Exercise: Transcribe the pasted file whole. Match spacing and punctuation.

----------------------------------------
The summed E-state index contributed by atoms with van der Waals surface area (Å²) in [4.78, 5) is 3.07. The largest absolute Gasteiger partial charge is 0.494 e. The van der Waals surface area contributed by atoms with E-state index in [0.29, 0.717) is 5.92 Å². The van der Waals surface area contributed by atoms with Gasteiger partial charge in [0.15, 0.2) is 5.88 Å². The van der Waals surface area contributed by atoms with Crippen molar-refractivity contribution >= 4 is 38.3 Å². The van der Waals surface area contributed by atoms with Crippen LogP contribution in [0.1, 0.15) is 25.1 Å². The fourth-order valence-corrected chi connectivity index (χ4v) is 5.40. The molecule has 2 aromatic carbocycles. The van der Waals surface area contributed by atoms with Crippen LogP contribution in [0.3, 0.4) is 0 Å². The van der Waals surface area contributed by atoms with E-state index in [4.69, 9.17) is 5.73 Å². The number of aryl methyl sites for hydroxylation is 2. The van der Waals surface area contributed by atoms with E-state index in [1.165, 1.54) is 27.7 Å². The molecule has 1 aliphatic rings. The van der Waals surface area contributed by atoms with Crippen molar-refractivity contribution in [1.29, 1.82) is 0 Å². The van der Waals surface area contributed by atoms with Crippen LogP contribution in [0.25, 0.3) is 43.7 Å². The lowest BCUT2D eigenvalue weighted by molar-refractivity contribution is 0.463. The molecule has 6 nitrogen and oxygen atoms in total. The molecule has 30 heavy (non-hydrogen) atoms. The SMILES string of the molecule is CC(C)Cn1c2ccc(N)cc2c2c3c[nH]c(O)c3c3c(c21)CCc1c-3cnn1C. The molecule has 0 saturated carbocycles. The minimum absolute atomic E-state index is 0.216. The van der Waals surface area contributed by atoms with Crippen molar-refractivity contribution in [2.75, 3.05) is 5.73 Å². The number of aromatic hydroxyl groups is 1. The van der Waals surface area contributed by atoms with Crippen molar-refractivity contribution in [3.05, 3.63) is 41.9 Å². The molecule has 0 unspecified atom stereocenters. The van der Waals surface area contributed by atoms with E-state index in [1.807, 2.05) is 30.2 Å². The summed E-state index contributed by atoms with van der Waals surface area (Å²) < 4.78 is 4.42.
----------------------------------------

The summed E-state index contributed by atoms with van der Waals surface area (Å²) in [4.78, 5) is 3.07. The largest absolute Gasteiger partial charge is 0.494 e. The van der Waals surface area contributed by atoms with E-state index in [0.29, 0.717) is 5.92 Å². The van der Waals surface area contributed by atoms with Gasteiger partial charge in [0.15, 0.2) is 5.88 Å². The van der Waals surface area contributed by atoms with Crippen molar-refractivity contribution >= 4 is 38.3 Å². The van der Waals surface area contributed by atoms with Crippen LogP contribution in [0.1, 0.15) is 25.1 Å². The fourth-order valence-corrected chi connectivity index (χ4v) is 5.40. The molecule has 2 aromatic carbocycles. The van der Waals surface area contributed by atoms with Crippen LogP contribution in [0.3, 0.4) is 0 Å². The van der Waals surface area contributed by atoms with E-state index in [4.69, 9.17) is 5.73 Å². The number of aryl methyl sites for hydroxylation is 2. The van der Waals surface area contributed by atoms with E-state index in [1.165, 1.54) is 27.7 Å². The molecule has 1 aliphatic rings. The van der Waals surface area contributed by atoms with Crippen molar-refractivity contribution in [1.29, 1.82) is 0 Å². The van der Waals surface area contributed by atoms with Crippen LogP contribution in [0.25, 0.3) is 43.7 Å². The lowest BCUT2D eigenvalue weighted by molar-refractivity contribution is 0.463. The molecule has 6 nitrogen and oxygen atoms in total. The molecule has 30 heavy (non-hydrogen) atoms. The SMILES string of the molecule is CC(C)Cn1c2ccc(N)cc2c2c3c[nH]c(O)c3c3c(c21)CCc1c-3cnn1C. The molecule has 0 saturated carbocycles. The minimum absolute atomic E-state index is 0.216. The van der Waals surface area contributed by atoms with Crippen molar-refractivity contribution in [2.75, 3.05) is 5.73 Å². The number of aromatic hydroxyl groups is 1. The van der Waals surface area contributed by atoms with Crippen molar-refractivity contribution in [3.05, 3.63) is 41.9 Å². The molecule has 0 unspecified atom stereocenters. The van der Waals surface area contributed by atoms with E-state index in [1.807, 2.05) is 30.2 Å². The summed E-state index contributed by atoms with van der Waals surface area (Å²) < 4.78 is 4.42.